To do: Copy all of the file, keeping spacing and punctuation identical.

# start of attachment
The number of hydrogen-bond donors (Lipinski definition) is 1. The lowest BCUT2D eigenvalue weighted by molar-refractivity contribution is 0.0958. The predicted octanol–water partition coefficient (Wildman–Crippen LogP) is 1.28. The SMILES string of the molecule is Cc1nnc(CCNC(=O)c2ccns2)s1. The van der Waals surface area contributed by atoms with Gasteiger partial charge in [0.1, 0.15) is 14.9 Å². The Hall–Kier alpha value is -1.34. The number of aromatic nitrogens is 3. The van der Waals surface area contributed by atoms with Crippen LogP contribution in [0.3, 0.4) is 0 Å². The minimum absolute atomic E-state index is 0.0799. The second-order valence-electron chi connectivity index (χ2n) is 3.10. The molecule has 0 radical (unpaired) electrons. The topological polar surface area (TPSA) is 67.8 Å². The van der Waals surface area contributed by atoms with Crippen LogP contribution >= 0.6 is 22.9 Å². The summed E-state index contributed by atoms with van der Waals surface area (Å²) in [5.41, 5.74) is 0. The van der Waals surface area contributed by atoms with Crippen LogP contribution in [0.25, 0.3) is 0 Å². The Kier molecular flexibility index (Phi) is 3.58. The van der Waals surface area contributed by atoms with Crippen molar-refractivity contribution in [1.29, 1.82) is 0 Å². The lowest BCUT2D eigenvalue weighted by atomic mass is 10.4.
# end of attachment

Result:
The number of hydrogen-bond donors (Lipinski definition) is 1. The lowest BCUT2D eigenvalue weighted by molar-refractivity contribution is 0.0958. The predicted octanol–water partition coefficient (Wildman–Crippen LogP) is 1.28. The SMILES string of the molecule is Cc1nnc(CCNC(=O)c2ccns2)s1. The van der Waals surface area contributed by atoms with Gasteiger partial charge in [0.1, 0.15) is 14.9 Å². The Hall–Kier alpha value is -1.34. The number of aromatic nitrogens is 3. The van der Waals surface area contributed by atoms with Crippen LogP contribution in [0.3, 0.4) is 0 Å². The minimum absolute atomic E-state index is 0.0799. The second-order valence-electron chi connectivity index (χ2n) is 3.10. The molecule has 0 radical (unpaired) electrons. The topological polar surface area (TPSA) is 67.8 Å². The van der Waals surface area contributed by atoms with Crippen LogP contribution >= 0.6 is 22.9 Å². The summed E-state index contributed by atoms with van der Waals surface area (Å²) in [5.41, 5.74) is 0. The van der Waals surface area contributed by atoms with Crippen LogP contribution in [0.25, 0.3) is 0 Å². The Kier molecular flexibility index (Phi) is 3.58. The van der Waals surface area contributed by atoms with Crippen molar-refractivity contribution in [1.29, 1.82) is 0 Å². The lowest BCUT2D eigenvalue weighted by atomic mass is 10.4.